The drivers of change suggest it will be critical for crop producers to be diligent in their pursuit of ever increasing productivity. To meet the demands of a growing global population with limited natural resources and increasing societal requirements, producers will need to continue to increase yields per acre at increased rates. At the margin, total production can be increased by bringing new lands into production, but those available, productive lands are limited. Thus, technology adoption will continue to play a crucial role in enhancing the sector's productivity. The pace with which these technologies are developed and adopted will depend on both the economics of crop production and society’s willingness to accept the new technologies. We believe it is not a matter of if new technologies will be adopted, just a matter of the speed with which they are adopted.

An analysis of Porter's Five Forces that affect profitability indicates that scale efficiencies will continue to be a critical driver of a crop producer’s competitive position. In particular, while customer buying power and input supplier power are not considered to be major deterrents to profitability, inter-firm rivalry and the relative ease of entry into the sector will continue to place pressure on the industry. While competition in the customer segments will keep buyers from significantly influencing the general market, the number of producers in a given crop producing area and the lack of differentiation make bargaining against customers very difficult without significant scale. Bargaining power usually requires some form of scale which allows the amount of product controlled to be significant in the marketplace. This is either done through scale within the operation or formal collaborations with other firms to appear bigger to the marketplace. This may be in the form of cooperatives, partnerships, LLC’s, etc. and may include local, regional, national, and/or international collaborations.

In addition, the competition for limited, available land is fierce, and those producers with greatest efficiency are at a competitive advantage in acquiring those resources. While scale efficiencies normally suggest expansion of the farming operation size, producers will also have to purposefully improve the productivity of the land they manage. This will require the adoption of technologies that allow producers to drive down costs per unit, including a combination of information, biologic and other technologies.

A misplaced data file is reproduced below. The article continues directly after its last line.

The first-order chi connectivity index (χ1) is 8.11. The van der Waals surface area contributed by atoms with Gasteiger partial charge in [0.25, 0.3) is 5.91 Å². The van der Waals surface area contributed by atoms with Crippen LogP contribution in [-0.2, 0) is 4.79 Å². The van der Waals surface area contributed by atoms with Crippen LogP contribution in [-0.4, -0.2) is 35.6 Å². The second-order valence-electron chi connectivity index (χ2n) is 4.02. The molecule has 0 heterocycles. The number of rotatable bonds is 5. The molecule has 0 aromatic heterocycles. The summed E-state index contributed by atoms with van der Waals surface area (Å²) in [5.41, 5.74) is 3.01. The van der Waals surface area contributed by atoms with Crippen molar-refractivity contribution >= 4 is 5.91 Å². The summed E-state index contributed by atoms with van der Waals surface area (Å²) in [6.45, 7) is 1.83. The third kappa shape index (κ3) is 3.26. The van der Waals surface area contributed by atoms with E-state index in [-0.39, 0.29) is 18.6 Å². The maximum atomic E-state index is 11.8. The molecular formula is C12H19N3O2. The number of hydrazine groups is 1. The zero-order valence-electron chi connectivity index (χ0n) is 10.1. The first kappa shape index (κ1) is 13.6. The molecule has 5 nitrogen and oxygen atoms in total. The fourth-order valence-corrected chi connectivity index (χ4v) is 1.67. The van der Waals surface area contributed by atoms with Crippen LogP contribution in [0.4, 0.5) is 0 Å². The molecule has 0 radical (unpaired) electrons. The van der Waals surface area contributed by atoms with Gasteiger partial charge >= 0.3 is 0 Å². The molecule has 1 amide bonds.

In the future, crop producers likely will also have increased opportunities to differentiate their businesses and commodity production. Synergistic activities including marketing fertilizer from livestock waste, providing services to other producers including grain storage and trucking, and even off-farm employment all could become viable business opportunities. Producers able to meet unique contract specifications or negotiate preferred supplier contracts may ultimately increase their profitability by reducing their reliance on traditional commodity production and markets.

For More Information

Land O’Lakes Member Services Interview with Great Lakes Manufacturing Experts. (2008).

Porter, M.E. (1979, March/April). How Competitive Forces Shape Strategy, Harvard Business Review, 57(2), 137-147.

Porter, M.E. (1980). Competitive Strategy. New York, New York. Free Press.

Porter, M.E. (2008, January). The Five Competitive Forces That Shape Strategy. Harvard Business Review, 86(1), 78-93.

Population Reference Bureau. (2010). World Population Data Sheet. Available online:

Rankin, A. (2010). Sustainability Strategies in Agribusiness: Understanding Key Drivers, Objectives, And Actions. Unpublished Thesis. Purdue University.

United States Department of Agriculture, National Agricultural Statistics Service (USDA-NASS). (2007). 2007 Census of Agriculture-United States Data. Available online:


Elizabeth A. Bechdol ([email protected]), is Director of Agribusiness Strategies, Ice Miller LLP, Indianapolis, Indiana. Alan Gray ([email protected]) is Professor Department of Agricultural Economics and Director of the Center for Food and Agribusiness and MS-MBA program, Purdue University, West Lafayette, Indiana. Brent Gloy ([email protected]), Associate Professor Department of Agricultural Economics and Associate Director of Research of the Center for Food and Agricultural Business, Purdue University, West Lafayette, Indiana.